Hong Kong plans to kill 2,000 hamsters that are apparently covid positive

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Leaders from different countries have their own ways of handling how to prevent the spread of COVID-19. But Hong Kong’s government said it plans to euthanize around 2,000 hamsters as the city aims to push through with its strategy to avoid the virus.

The news came after an employee of Little Boss pet store tested positive for the Delta variant, while 11 rodents were also confirmed to have the virus. A customer who interacted with the worker tested positive later on as well.

Officials said it raised concerns about the potential animal-to-human transmission. Meanwhile, international health authorities explained the risk of the virus passing from animals to humans is possible but low.

Hong Kong’s “zero-Covid” policy, similar to China, follows a procedure that aims to remove the slightest trace of the virus with contact tracing, mass testing, strict quarantines, and prolonged social-distancing rules.

hamster hong kong, <b> Hong Kong plans to kill 2,000 hamsters that are apparently covid positive </b>
AP News

The country’s latest measures involve culling of hamsters and other small animals like chinchillas, rabbits, and guinea pigs as a “precautionary measure”. Authorities “strongly encouraged” individuals who bought a hamster after Dec. 22 to surrender their pet for culling.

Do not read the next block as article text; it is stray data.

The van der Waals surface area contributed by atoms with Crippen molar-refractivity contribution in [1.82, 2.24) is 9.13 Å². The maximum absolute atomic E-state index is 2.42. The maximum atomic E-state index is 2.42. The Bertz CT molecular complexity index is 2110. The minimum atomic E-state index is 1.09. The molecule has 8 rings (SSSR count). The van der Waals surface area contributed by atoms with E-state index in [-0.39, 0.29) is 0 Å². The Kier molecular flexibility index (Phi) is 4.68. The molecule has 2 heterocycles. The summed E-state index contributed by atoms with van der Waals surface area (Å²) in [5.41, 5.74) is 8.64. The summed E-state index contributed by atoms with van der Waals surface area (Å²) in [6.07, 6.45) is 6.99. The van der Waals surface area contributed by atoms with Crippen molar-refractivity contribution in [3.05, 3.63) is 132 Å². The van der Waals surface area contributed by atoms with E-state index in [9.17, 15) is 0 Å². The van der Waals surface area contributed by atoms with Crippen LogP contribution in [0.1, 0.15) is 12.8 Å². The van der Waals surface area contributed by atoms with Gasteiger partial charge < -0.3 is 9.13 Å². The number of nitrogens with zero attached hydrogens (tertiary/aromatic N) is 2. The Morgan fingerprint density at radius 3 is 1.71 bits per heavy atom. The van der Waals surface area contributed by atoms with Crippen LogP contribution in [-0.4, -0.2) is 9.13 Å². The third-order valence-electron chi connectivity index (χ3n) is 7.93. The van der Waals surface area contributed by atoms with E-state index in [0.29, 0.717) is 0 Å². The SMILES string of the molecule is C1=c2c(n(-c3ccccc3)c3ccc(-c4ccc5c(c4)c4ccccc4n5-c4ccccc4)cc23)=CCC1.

Health secretary Sophia Chan said during a press conference, ‘Internationally, there is no evidence yet to show pets can transmit the coronavirus to humans, but… we will take precautionary measures against any vector of transmission.’

The announcement led to an outrage caused by pet owners and animals rights advocates. There were also several online petitions that pushed for authorities to revoke their decision. The Change.org petition garnered over 26,000 signatures as of writing, and the Society for the Prevention of Cruelty to Animals (SPCA) condemned the ruling.

hamster hong kong, <b> Hong Kong plans to kill 2,000 hamsters that are apparently covid positive </b>

Banner: Unsplash / Ricky Kharawala

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